Show cars having specific features?

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wrote:


Agreed. But a dangerous maneuvre in a very "safe" car with lots of clever electronics may still result in a crash. On the other hand, cautious driving in a wildly unstable machine isn't so nasty.

Or the other way around. Traction control isn't as effective as proper traction anyway. It's a shortcut and it isn't as effective in 99% of cases.

Conventional traction control systems are just about useless in wintry conditions. A delicate foot and better tyres is much, much better.

It will even if slight. Thanks to the carbon credit regime, 1% makes a material difference.

That's the same with any manufacturer. You could go to the extreme of fitting lightweight semi-slicks, where they have superb grip and very low weight, if a little short in the longevity stakes... :)

It's the other way around with VAG. You (we) get reliability as standard...

Maybe. Alternatively they'll screw up elsewhere and have to cut costs again.
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wrote:

Honda has fantastic reliability, and I love the VTEC engine. I'd much rather have a Honda with a few more of the bells and whistles as standard than have a VW, given its current reliability issues. +-----------------------------------------+ | Charles Lasitter | Mailing/Shipping | | 401/728-1987 | 14 Cooke St | | cl+at+ncdm+dot+com | Pawtucket RI 02860 | +-----------------------------------------+
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Because they don't need to provide a longer warranty?

Because there's a higher chance of them rusting... do you think?
[snip cost stuff because VAGs are unreliable and expensive>

Perhaps in the North American market their handling is consider more in tune to the market. The Passat is far more A4 than A6 though.
But in the UK they are snatchy understeery things with the finness of a hippo in a bathing costume. Indeed, VAG have managed to give the A4 and Passat a firm ride and lacklustre handling. Amazing.
Ford gave the Ka a supple ride and great handling.

Yes. That's a major down side as I'll go on to discuss.

Compared to the following:
Ford Mondeo Vauxhall Vectra Peugeot 406 Citroen Xantia / C5 Renault Laguna Toyota Avensis Honda Accord BMW 3-series Volvo S40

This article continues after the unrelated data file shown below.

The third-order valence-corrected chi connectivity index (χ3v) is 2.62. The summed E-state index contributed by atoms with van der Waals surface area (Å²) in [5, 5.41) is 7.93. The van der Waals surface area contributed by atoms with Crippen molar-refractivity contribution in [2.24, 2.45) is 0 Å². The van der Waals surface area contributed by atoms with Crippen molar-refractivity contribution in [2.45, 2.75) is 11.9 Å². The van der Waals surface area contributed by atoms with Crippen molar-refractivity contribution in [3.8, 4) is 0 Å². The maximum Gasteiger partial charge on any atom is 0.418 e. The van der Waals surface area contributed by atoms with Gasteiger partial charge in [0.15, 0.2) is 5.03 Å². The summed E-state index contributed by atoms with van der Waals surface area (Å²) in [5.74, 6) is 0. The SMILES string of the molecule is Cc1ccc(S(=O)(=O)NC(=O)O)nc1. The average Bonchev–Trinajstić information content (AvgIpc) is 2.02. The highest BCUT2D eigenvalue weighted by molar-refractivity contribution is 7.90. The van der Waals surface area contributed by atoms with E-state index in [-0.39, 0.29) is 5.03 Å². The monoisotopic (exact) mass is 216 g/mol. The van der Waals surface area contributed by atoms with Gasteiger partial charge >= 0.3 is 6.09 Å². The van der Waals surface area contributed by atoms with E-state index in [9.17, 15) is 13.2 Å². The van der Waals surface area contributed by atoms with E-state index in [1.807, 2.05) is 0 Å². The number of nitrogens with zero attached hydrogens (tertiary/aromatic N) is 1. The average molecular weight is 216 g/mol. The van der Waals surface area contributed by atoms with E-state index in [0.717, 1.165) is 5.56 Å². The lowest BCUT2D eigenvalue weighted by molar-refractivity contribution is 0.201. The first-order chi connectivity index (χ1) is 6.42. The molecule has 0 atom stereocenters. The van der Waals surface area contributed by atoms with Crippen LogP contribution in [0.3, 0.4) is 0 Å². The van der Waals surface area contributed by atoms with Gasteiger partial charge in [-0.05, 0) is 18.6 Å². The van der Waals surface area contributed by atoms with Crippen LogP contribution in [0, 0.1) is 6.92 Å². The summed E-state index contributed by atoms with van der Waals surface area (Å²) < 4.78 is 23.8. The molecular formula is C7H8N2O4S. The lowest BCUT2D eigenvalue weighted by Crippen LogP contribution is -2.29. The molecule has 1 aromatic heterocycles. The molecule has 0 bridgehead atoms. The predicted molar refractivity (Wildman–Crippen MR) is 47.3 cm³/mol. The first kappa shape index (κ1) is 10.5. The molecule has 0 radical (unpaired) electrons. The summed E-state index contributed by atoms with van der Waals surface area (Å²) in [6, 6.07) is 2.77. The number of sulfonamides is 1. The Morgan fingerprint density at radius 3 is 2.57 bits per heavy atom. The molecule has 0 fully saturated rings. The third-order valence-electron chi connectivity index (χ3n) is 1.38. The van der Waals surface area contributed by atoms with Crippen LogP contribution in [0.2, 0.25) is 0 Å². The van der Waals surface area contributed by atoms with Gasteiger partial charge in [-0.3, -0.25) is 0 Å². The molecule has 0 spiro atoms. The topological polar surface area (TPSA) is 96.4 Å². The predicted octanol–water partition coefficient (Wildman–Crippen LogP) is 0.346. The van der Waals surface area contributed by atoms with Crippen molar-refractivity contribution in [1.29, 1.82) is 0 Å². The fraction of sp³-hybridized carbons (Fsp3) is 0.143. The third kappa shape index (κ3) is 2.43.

In fact, almost everything else in the same class.

Something you'd use every day?

Something you'd use every day?

There is no such thing as centrifugal force. It's centripetal. And, yes, very familiar heh.
http://www.dervman.com/kd53.htm
That's probably my biggest Ka Diary entry about unsprung mass.

You have to get the right wheels, though. The majority of aftermarket rims are materially heavier than their steel counterparts.
Whilst I agree with your sentiments, the braking difference is minimal when compared to picking the right quality of tyres. Nowhere do you mention good quality tyres let alone those useful in both wet and dry conditions, given the loading.

Well now hold on. If you are looking at the whole market you need to consider the whole market. If you're not looking at the whole market you may miss something.

Consumer reports. Hardly unbiased, though. Some people would feel pretty stupid claiming that their expensive car is not good in some respects, so they inflate the report. Other people like one part of a car so much that it shines through all other aspects.
There's no substitute for you trying it. What I find insulting handling may be fine for somebody else...
> "The GTI is comfortable, well finished,
Erk! European Golfs are sure as hell not well finished. They look pretty and solid and even the plastic is that wretched "we can't stop it rattling so we'll make it soft" stuff, but it's nowhere near as solid as I'd like. The mark one and mark two Golfs had it. The mark three, four and five don't. VW have cheapened the interior.

It can be. Not as spacious really. If you need room in the back then it'll be too small. If you don't need rear seat space it's too big.

Key here is "relatively" of course. On some surfaces it'll feel fine. On others, it feels typically German hot hatch, i.e. knobbly and rough.